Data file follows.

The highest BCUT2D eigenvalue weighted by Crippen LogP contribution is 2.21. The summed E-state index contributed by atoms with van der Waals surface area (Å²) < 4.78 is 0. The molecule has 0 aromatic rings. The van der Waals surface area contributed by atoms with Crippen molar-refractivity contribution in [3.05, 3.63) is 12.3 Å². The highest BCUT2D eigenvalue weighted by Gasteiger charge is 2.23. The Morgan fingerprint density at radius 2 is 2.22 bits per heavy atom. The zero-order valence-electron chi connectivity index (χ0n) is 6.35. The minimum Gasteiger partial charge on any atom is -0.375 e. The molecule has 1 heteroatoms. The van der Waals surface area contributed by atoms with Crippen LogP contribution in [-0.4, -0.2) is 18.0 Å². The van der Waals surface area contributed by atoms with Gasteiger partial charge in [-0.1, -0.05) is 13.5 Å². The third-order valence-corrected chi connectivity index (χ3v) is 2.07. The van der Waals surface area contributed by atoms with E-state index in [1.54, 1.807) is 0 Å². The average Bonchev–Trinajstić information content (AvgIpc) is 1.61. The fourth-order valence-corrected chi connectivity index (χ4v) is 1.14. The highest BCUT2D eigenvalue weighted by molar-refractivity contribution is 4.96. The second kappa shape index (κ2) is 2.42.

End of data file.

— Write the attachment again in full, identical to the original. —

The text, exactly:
The highest BCUT2D eigenvalue weighted by Crippen LogP contribution is 2.21. The summed E-state index contributed by atoms with van der Waals surface area (Å²) < 4.78 is 0. The molecule has 0 aromatic rings. The van der Waals surface area contributed by atoms with Crippen molar-refractivity contribution in [3.05, 3.63) is 12.3 Å². The highest BCUT2D eigenvalue weighted by Gasteiger charge is 2.23. The Morgan fingerprint density at radius 2 is 2.22 bits per heavy atom. The zero-order valence-electron chi connectivity index (χ0n) is 6.35. The minimum Gasteiger partial charge on any atom is -0.375 e. The molecule has 1 heteroatoms. The van der Waals surface area contributed by atoms with Crippen LogP contribution in [-0.4, -0.2) is 18.0 Å². The van der Waals surface area contributed by atoms with Gasteiger partial charge in [-0.1, -0.05) is 13.5 Å². The third-order valence-corrected chi connectivity index (χ3v) is 2.07. The van der Waals surface area contributed by atoms with E-state index in [1.54, 1.807) is 0 Å². The average Bonchev–Trinajstić information content (AvgIpc) is 1.61. The fourth-order valence-corrected chi connectivity index (χ4v) is 1.14. The highest BCUT2D eigenvalue weighted by molar-refractivity contribution is 4.96. The second kappa shape index (κ2) is 2.42.